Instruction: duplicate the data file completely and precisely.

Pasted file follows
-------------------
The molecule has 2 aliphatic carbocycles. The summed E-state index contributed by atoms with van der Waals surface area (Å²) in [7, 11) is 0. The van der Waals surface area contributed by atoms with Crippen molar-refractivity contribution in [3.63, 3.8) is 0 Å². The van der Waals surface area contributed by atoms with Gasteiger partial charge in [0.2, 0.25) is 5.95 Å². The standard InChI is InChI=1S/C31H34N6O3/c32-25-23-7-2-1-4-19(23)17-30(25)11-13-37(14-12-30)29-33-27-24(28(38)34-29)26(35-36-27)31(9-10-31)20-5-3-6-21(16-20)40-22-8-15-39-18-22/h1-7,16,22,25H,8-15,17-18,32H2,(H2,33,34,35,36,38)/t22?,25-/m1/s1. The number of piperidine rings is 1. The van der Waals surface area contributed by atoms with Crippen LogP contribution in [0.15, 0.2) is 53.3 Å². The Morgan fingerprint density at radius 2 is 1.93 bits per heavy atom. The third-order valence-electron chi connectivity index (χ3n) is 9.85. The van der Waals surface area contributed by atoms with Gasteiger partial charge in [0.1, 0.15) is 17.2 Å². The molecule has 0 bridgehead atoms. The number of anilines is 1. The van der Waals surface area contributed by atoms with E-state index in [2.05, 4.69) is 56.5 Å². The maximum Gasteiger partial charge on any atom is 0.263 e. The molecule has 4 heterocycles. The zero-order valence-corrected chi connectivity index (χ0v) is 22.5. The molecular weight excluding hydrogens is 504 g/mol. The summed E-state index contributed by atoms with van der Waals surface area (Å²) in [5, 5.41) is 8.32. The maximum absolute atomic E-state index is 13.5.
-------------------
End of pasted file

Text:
The molecule has 2 aliphatic carbocycles. The summed E-state index contributed by atoms with van der Waals surface area (Å²) in [7, 11) is 0. The van der Waals surface area contributed by atoms with Crippen molar-refractivity contribution in [3.63, 3.8) is 0 Å². The van der Waals surface area contributed by atoms with Gasteiger partial charge in [0.2, 0.25) is 5.95 Å². The standard InChI is InChI=1S/C31H34N6O3/c32-25-23-7-2-1-4-19(23)17-30(25)11-13-37(14-12-30)29-33-27-24(28(38)34-29)26(35-36-27)31(9-10-31)20-5-3-6-21(16-20)40-22-8-15-39-18-22/h1-7,16,22,25H,8-15,17-18,32H2,(H2,33,34,35,36,38)/t22?,25-/m1/s1. The number of piperidine rings is 1. The van der Waals surface area contributed by atoms with Crippen LogP contribution in [0.15, 0.2) is 53.3 Å². The Morgan fingerprint density at radius 2 is 1.93 bits per heavy atom. The third-order valence-electron chi connectivity index (χ3n) is 9.85. The van der Waals surface area contributed by atoms with Gasteiger partial charge in [0.1, 0.15) is 17.2 Å². The molecule has 0 bridgehead atoms. The number of anilines is 1. The van der Waals surface area contributed by atoms with E-state index in [2.05, 4.69) is 56.5 Å². The maximum Gasteiger partial charge on any atom is 0.263 e. The molecule has 4 heterocycles. The zero-order valence-corrected chi connectivity index (χ0v) is 22.5. The molecular weight excluding hydrogens is 504 g/mol. The summed E-state index contributed by atoms with van der Waals surface area (Å²) in [5, 5.41) is 8.32. The maximum absolute atomic E-state index is 13.5.